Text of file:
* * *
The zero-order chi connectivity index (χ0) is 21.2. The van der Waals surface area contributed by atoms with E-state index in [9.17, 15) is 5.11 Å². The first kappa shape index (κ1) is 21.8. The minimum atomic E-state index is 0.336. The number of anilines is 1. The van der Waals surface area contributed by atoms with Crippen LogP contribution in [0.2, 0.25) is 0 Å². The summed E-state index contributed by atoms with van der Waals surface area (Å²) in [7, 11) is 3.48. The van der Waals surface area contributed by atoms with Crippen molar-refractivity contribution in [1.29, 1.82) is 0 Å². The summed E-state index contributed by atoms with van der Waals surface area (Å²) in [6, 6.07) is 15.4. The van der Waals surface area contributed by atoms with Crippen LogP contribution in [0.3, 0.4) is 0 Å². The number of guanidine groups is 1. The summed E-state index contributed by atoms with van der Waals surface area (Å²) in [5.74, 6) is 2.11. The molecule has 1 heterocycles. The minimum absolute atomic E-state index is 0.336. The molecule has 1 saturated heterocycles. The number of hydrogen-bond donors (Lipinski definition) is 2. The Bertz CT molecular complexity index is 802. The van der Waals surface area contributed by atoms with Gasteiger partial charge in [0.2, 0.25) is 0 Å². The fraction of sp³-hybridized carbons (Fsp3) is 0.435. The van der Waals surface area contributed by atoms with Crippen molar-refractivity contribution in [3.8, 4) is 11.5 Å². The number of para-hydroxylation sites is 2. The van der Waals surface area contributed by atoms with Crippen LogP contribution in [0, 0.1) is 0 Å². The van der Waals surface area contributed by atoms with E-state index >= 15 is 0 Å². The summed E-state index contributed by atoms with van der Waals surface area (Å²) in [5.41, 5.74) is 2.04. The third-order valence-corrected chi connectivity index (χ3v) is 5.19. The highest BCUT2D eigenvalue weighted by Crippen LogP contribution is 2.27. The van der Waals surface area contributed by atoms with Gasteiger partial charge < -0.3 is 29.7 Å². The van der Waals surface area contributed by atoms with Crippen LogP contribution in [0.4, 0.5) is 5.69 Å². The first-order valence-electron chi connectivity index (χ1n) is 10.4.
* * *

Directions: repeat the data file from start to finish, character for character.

The zero-order chi connectivity index (χ0) is 21.2. The van der Waals surface area contributed by atoms with E-state index in [9.17, 15) is 5.11 Å². The first kappa shape index (κ1) is 21.8. The minimum atomic E-state index is 0.336. The number of anilines is 1. The van der Waals surface area contributed by atoms with Crippen LogP contribution in [0.2, 0.25) is 0 Å². The summed E-state index contributed by atoms with van der Waals surface area (Å²) in [7, 11) is 3.48. The van der Waals surface area contributed by atoms with Crippen molar-refractivity contribution in [1.29, 1.82) is 0 Å². The summed E-state index contributed by atoms with van der Waals surface area (Å²) in [6, 6.07) is 15.4. The van der Waals surface area contributed by atoms with Crippen LogP contribution in [0.3, 0.4) is 0 Å². The number of guanidine groups is 1. The summed E-state index contributed by atoms with van der Waals surface area (Å²) in [5.74, 6) is 2.11. The molecule has 1 heterocycles. The minimum absolute atomic E-state index is 0.336. The molecule has 1 saturated heterocycles. The number of hydrogen-bond donors (Lipinski definition) is 2. The Bertz CT molecular complexity index is 802. The van der Waals surface area contributed by atoms with Gasteiger partial charge in [0.2, 0.25) is 0 Å². The fraction of sp³-hybridized carbons (Fsp3) is 0.435. The van der Waals surface area contributed by atoms with Crippen molar-refractivity contribution in [3.8, 4) is 11.5 Å². The number of para-hydroxylation sites is 2. The van der Waals surface area contributed by atoms with Crippen LogP contribution in [0, 0.1) is 0 Å². The van der Waals surface area contributed by atoms with E-state index >= 15 is 0 Å². The summed E-state index contributed by atoms with van der Waals surface area (Å²) in [5.41, 5.74) is 2.04. The third-order valence-corrected chi connectivity index (χ3v) is 5.19. The highest BCUT2D eigenvalue weighted by Crippen LogP contribution is 2.27. The van der Waals surface area contributed by atoms with Gasteiger partial charge < -0.3 is 29.7 Å². The van der Waals surface area contributed by atoms with Crippen LogP contribution in [0.4, 0.5) is 5.69 Å². The first-order valence-electron chi connectivity index (χ1n) is 10.4.